The Amherst Avenue Historic District is architecturally significant as a well-preserved example of an early twentieth century residential enclave, which illustrates the amalgamation of popular architectural tastes and styles with national trends in corporate sponsored workers' housing and residential planning in the village of Ticonderoga. Constructed by the Ticonderoga Pulp and Paper Company in 1921-1923, under the direction of local builder William A. Gale, the Amherst Avenue Historic District is one of two industrial sponsored housing developments constructed for mill employees. The ten contributing properties that compose the Amherst Avenue Historic District exhibit numerous architectural features and residential planning techniques associated with the late nineteenth and early twentieth centuries. These characteristics include: large residential building lots, deep setbacks, spacious rear and side yards, similar building plans and similar scale. In addition the Amherst Avenue Historic District is identified by the unifying Craftsman influenced Bungalow style of six of the contributing properties. These architectural similarities include: clapboard or shingle sheathing, irregular massing, recessed porches, grouped windows, entrance hoods, wide overhanging eaves supported by large triangular brackets and exposed rafter ends. While similar massing, materials and details unite the homes, the arrangement of prefabricated architectural elements varies in each. The remaining four contributing properties reflect the typical early twentieth century Foursquare form. These resources are visually and architecturally linked to each other and to the remainder of the district by their uniform scale, form and materials. These materials include shingle or clapboard sheathing, tripartite windows, entry and entry porches situated in the southernmost bay of the principal facade and door hoods. These two closely related styles are further united in the district by the builder's incorporation of Colonial Revival elements , including classical porch posts and interior columns and colonial inspired trim elements. The Amherst Avenue Historic District remains virtually unchanged since its construction by the Ticonderoga Pulp and Paper Company, retaining an outstanding level of integrity of setting, feeling, association, location, design, materials and craftsmanship.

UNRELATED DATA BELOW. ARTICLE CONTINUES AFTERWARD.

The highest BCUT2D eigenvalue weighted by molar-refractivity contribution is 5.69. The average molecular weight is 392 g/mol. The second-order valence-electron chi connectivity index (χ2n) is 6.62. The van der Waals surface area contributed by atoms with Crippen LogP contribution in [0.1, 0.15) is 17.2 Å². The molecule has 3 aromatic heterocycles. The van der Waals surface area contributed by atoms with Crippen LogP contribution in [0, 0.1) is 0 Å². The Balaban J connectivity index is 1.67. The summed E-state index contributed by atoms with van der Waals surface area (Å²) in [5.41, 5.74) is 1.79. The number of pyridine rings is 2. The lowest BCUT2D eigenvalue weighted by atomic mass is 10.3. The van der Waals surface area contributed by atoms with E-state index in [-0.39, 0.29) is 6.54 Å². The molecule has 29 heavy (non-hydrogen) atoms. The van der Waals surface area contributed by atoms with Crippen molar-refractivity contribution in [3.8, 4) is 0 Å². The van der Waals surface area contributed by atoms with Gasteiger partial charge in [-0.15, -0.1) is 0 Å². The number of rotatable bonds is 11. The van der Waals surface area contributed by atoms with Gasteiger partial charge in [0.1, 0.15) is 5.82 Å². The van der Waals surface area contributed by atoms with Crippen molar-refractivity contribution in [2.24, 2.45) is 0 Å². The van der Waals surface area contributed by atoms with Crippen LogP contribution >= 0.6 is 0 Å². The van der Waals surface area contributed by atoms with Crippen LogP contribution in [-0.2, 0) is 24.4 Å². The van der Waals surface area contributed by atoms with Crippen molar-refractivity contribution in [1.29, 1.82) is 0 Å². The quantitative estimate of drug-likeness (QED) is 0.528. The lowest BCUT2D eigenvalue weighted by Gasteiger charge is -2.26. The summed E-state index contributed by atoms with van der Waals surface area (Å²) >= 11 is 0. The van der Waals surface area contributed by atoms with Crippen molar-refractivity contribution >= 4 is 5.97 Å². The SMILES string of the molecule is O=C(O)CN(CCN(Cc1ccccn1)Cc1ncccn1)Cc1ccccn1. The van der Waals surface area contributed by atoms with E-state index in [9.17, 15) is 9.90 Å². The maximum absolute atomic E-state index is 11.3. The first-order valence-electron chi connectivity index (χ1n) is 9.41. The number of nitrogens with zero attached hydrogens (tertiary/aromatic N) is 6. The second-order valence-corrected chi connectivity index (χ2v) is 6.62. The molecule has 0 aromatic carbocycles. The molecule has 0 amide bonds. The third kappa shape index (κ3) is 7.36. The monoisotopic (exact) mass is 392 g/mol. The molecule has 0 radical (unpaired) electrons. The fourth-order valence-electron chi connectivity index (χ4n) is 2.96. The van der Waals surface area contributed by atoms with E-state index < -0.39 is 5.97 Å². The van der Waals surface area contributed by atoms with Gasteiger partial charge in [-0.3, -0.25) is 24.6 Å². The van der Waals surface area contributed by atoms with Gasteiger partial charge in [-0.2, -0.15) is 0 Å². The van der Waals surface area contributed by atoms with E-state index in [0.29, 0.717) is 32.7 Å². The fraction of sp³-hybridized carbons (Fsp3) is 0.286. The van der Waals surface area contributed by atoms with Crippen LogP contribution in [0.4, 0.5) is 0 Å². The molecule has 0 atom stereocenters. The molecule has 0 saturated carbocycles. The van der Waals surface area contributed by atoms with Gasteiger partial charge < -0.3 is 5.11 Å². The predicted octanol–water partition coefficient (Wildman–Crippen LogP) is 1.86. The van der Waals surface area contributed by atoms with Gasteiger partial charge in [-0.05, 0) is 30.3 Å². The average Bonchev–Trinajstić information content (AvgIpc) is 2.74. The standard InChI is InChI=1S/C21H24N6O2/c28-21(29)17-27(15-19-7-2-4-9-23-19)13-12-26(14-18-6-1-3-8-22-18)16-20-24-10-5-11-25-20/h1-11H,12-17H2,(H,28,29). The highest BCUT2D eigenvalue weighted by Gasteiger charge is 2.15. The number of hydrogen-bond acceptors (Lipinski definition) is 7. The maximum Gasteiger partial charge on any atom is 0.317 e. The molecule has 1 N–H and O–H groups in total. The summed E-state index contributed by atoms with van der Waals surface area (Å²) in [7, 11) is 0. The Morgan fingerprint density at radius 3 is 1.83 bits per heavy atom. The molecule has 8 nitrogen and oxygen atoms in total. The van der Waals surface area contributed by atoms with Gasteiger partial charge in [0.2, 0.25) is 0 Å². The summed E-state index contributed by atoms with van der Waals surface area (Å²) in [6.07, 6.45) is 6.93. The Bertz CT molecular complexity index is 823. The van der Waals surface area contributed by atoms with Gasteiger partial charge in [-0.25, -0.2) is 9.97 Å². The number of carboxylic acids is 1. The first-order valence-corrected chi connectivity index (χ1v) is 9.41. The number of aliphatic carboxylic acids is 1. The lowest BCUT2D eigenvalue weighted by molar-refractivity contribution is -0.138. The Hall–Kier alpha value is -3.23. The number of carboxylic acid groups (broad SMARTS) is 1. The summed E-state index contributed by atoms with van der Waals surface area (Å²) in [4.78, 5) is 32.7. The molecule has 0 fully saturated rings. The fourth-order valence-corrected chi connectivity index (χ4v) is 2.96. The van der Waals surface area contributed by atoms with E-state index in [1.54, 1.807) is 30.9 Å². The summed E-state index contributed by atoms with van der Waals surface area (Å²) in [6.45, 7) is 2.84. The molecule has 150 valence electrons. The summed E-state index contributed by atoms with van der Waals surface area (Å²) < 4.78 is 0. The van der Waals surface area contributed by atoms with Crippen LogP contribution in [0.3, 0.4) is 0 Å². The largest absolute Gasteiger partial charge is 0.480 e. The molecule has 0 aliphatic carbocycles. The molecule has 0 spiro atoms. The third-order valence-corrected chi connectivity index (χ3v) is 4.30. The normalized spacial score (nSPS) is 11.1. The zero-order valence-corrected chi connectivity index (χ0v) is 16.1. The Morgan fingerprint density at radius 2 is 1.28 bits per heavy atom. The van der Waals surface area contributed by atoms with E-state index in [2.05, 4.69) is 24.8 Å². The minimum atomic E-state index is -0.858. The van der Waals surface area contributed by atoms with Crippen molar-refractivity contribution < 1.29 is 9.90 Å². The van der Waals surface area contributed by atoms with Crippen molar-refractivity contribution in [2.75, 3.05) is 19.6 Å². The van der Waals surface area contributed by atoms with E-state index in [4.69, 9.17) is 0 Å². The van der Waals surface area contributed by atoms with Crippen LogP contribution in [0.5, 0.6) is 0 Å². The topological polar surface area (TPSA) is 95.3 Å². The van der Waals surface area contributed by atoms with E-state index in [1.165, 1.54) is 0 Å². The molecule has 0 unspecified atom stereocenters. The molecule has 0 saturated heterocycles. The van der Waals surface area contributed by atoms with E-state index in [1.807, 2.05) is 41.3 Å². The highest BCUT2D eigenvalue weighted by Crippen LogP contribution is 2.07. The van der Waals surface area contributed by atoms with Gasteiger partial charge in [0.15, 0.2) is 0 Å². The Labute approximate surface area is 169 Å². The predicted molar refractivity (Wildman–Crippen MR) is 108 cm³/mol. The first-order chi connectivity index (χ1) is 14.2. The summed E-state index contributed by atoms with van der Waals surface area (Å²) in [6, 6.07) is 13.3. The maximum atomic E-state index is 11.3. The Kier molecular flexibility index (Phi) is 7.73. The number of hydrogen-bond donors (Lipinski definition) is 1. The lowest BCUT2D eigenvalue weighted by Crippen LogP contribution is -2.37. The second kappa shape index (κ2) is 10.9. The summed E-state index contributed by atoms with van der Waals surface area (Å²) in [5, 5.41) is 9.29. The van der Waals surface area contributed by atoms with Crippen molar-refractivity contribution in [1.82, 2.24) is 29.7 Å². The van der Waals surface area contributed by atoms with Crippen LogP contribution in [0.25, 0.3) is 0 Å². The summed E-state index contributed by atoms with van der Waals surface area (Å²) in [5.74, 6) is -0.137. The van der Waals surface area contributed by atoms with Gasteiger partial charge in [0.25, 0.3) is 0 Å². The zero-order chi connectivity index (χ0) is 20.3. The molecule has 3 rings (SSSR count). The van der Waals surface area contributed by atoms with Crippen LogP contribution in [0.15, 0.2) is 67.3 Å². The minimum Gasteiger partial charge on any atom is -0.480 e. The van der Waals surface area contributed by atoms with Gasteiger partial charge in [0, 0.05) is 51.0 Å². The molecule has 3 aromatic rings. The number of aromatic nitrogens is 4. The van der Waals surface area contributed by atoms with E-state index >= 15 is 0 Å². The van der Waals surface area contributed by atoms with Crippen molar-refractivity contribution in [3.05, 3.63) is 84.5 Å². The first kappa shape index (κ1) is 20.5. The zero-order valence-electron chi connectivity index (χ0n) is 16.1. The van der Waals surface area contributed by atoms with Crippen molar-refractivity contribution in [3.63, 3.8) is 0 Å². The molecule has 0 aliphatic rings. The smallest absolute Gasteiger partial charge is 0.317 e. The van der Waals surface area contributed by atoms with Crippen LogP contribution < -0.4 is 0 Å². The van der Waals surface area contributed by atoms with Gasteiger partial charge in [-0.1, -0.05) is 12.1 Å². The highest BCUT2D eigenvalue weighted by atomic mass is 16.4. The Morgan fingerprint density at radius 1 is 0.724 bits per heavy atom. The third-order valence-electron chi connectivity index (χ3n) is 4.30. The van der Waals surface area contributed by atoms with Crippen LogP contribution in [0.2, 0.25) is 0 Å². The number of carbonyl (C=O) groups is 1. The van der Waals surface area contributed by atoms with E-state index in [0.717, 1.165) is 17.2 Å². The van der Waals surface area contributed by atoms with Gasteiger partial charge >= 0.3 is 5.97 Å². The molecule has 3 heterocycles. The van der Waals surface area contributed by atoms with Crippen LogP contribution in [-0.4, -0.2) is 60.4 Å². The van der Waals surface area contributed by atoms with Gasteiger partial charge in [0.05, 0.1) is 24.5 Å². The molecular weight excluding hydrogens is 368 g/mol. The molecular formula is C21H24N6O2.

In 1877, Clayton Delano, a prominent local industrialist, transformed the Lake Champlain Manufacturing Company, of which he was president and general manager, into the Ticonderoga Pulp Company. Eight years later as the Ticonderoga Pulp and Paper Company, the firm began producing high quality book and writing paper at its mills by the lower falls of the LaChute River in downtown Ticonderoga. By 1900 the paper industry dominated the village with five paper and pulp mills.
In 1905 Ticonderoga Pulp and Paper bought the land upon which the houses that compose the Lake George Avenue Historic District were built from the Essex County Pulp and Paper Company, which had bought the five-acre site from Delano in 1893. As the property was located across the street from the Delano Residence, it was most likely purchased for worker housing or offices rather than for a mill. However, no homes were constructed until June, 1919, following the May resignation of 83-year-old Delano as president and general manager of Ticonderoga Pulp and Paper.
Local builder William A. Gale supervised construction of the ten homes, which were to be rented to mill management. Gale was considered to be the foremost contractor in the area and is notable for having constructed Ticonderoga's first hospital. He also built the fourteen homes in the Lake George Avenue Historic District and the Senator Ferris Residence, both components of the multiple resource area nomination.